9. Donna Britt and her sons were on NPR this morning, talking about “The Talk,” the conversation parents of black boys have with them when they’re 12 or so, the age when they step off from “adorable” into “frightening” [to some]. Steve Inskeep asked the now grown men how they responded when people asked, in situations like Martin’s and the others you’ve detailed above, if there wasn’t something the dead might have or should have done differently. “Not being black isn’t really an option,” one of them replied.

    Donna Britt’s brother, Darrell, killed by a policeman 30 years ago when she was still in school, should be added to your roll.

    Story here

    http://www.npr.org/2012/03/22/149126015/a-moms-advice-to-her-young-black-sons

    • “‘Not being black isn’t really an option,’ one of them replied.”

      I deleted a long response to this. The summary is: I want to stop being sad about this & start working so this is objectively no longer a consideration.

    • watson42

       /  March 22, 2012

      That was a really good segment. I liked how Britt’s sons pointed out how differently their white friends act when pulled over by the cops and how differently they exist in the world.

  10. corkingiron

     /  March 22, 2012

    Nicely done Emily. I want to say that I value my privilege. In fact, I believe in this privilege so much I want everyone to have some.

    • I get what you’re saying, but spreading privilege around is kinda like saying that in Lake Wobegone all the children are above average. “Privilege” only works so long as it’s something that some people have and some people don’t. Sometimes that’s innocuous, like the privilege your closest friends have to, say, come into your garage without asking permission, a privilege not granted to strangers or acquaintances. But in the case of not ending up dead for just being in the world, to say that’s a privilege that should be extended to everyone makes it not a privilege, but a right, which I think is the point.

  11. caoil

     /  March 22, 2012

    Tim Wise did a good writeup as well*, and I’m going to link both of you on my FB later.

    *although his didn’t make me tear up like this one did!

  12. Ash Can

     /  March 22, 2012

    I honestly don’t know how I’d handle being in an environment, a life situation, in which I’d have to give my son this kind of talk, and fear for him every day like this. The normal day-to-day concerns of a white parent seem pretty trivial in comparison. And I really have to admire Trayvon’s parents. I can guarantee that there is no way I’d handle such a situation with the restraint and aplomb that they have. In fact, my husband and I would probably long since have made a horrific situation even worse.

    And another thing occurs to me — if I were a person of color living in Florida, I’d most likely be seriously considering leaving the state right now, or at the very least moving somewhere where all the people around me looked like me, and I wouldn’t stand out and be noticed by anyone who assumed I was a criminal and was potentially packing heat. In light of that, I can now see how the proponents of “stand your ground” legislation could very well be enamored with this legislation, at least in part, because of it being de facto segregation legislation.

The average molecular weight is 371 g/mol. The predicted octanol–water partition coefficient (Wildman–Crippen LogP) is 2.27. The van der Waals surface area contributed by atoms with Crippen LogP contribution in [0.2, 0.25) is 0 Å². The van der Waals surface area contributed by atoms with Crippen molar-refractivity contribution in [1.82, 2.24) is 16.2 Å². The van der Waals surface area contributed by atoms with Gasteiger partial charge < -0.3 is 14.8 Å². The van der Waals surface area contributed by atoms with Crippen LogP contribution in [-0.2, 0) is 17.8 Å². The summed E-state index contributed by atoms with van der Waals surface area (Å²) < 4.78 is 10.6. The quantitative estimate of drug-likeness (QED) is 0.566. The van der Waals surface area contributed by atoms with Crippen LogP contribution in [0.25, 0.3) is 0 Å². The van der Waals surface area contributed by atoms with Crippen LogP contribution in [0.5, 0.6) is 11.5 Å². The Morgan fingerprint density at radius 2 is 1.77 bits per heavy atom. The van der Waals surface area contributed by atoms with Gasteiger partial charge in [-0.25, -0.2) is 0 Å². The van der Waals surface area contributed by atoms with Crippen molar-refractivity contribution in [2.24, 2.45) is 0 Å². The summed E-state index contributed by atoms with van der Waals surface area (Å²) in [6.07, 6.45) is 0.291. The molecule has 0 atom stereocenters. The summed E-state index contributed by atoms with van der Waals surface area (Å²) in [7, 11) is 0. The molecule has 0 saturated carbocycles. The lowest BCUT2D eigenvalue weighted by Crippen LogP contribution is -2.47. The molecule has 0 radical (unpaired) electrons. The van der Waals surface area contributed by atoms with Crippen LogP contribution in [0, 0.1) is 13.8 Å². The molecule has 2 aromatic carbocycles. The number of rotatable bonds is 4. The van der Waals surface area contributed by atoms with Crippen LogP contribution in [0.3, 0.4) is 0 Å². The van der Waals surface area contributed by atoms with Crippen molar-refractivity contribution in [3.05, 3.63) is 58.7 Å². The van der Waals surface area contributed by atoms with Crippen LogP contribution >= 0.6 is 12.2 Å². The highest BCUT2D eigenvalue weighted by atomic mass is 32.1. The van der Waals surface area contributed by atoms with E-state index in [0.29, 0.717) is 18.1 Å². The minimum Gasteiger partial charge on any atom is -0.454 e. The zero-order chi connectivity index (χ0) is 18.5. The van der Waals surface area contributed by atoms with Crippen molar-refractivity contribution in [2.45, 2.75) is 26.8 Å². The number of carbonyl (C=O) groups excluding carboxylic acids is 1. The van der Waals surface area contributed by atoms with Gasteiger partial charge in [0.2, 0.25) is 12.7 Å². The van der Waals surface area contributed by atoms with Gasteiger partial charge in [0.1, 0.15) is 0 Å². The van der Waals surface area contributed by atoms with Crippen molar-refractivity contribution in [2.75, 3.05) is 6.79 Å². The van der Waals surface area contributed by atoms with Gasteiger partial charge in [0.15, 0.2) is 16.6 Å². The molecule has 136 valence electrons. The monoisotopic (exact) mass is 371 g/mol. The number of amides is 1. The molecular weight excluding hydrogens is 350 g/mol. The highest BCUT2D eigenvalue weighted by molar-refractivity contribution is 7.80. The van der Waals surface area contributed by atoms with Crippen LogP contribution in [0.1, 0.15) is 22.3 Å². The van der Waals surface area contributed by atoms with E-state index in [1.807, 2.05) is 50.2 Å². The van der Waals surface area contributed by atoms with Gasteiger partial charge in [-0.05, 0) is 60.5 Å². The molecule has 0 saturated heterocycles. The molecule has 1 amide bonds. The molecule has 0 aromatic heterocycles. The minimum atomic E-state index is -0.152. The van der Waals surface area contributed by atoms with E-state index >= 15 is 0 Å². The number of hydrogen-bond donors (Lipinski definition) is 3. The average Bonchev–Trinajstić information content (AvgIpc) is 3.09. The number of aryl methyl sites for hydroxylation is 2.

The more I think of this whole situation, the worse it appears.

  13. Darth Thulhu

     /  March 22, 2012

    Dynamite post.

    The host of my weekly RPG night has a sister raising two black boys right at that cusp of “adorkable” to “frightening-to-bigots”. It is not acceptable that they cannot safely be dumb teenagers. It is not acceptable that they cannot make silly and harmless bad choices (worthy of being grounded but no more) without also putting their very lives in danger.

    Having the blondest mom in the Midwest and the most ginger dad conceivable and the cutest little unexpected ginger sister won’t save them from the bullet of a frightened bigot. Being smart and kind and generous won’t save them either. Nothing will save them, other than luck and rare grace.

    Parents of white children occasionally have to fear 1-in-a-million events like sniper shootings, but they can take calm solace in the velvet gauntlet of omnipresent law enforcement.

    Parents of black children, however, have to fear omnipresent law enforcement itself.

  14. taylor16

     /  March 22, 2012

    Great post. I just wish it didn’t have to be said.

  15. lillygoren

     /  March 25, 2012

    I am skeptical about this information, but I wanted to pass it along to those who might be able to ferret out any validity about it and the sources for it. http://www.myfoxtampabay.com/dpp/news/state/witness-martin-attacked-zimmerman-03232012
    I am very much enjoying reading your blog.

    • I don’t have to be skeptical; even if true, it changes nothing. The whole sequence of events started when Zimmerman left his vehicle. As soon as he did that, he declared his intent to pursue Trayvon Martin, to stalk him, in contravention of a directive not to by the 911 operator. He was the aggressor, and no doubt the altercation came about as a result of the intent to pursue. If anything, Trayvon Martin may have attacked Zimmerman in fear of his life. He might simply have been “standing his ground.”

  16. sv

     /  August 31, 2012

    Hi, I post at TNC sometimes. I know this is an old post (I was led to it from your post about the despicable peanut-throwing thing), but I just wanted to add to the chorus and say that this is insightful. Cheers.

  17. My husband is from Africa. A few years ago, I was complaining that my son’s friend had been harassed by a police officer during a routine stop for exceeding the speed limit. The young man was screamed at, forced to step out of his car, accused of selling drugs, and forced to sit in the back of a police car for an hour while the car was thoroughly searched. I told my husband it was a case of discrimination based on race. My husband disagreed saying, that’s what always happens when you’re pulled over. I had to explain to him that it had never happened to me, and in fact, as a white woman, I usually skate by without even a ticket. Sadly, enduring poor treatment by a police officer is something that is only routine when you’re black.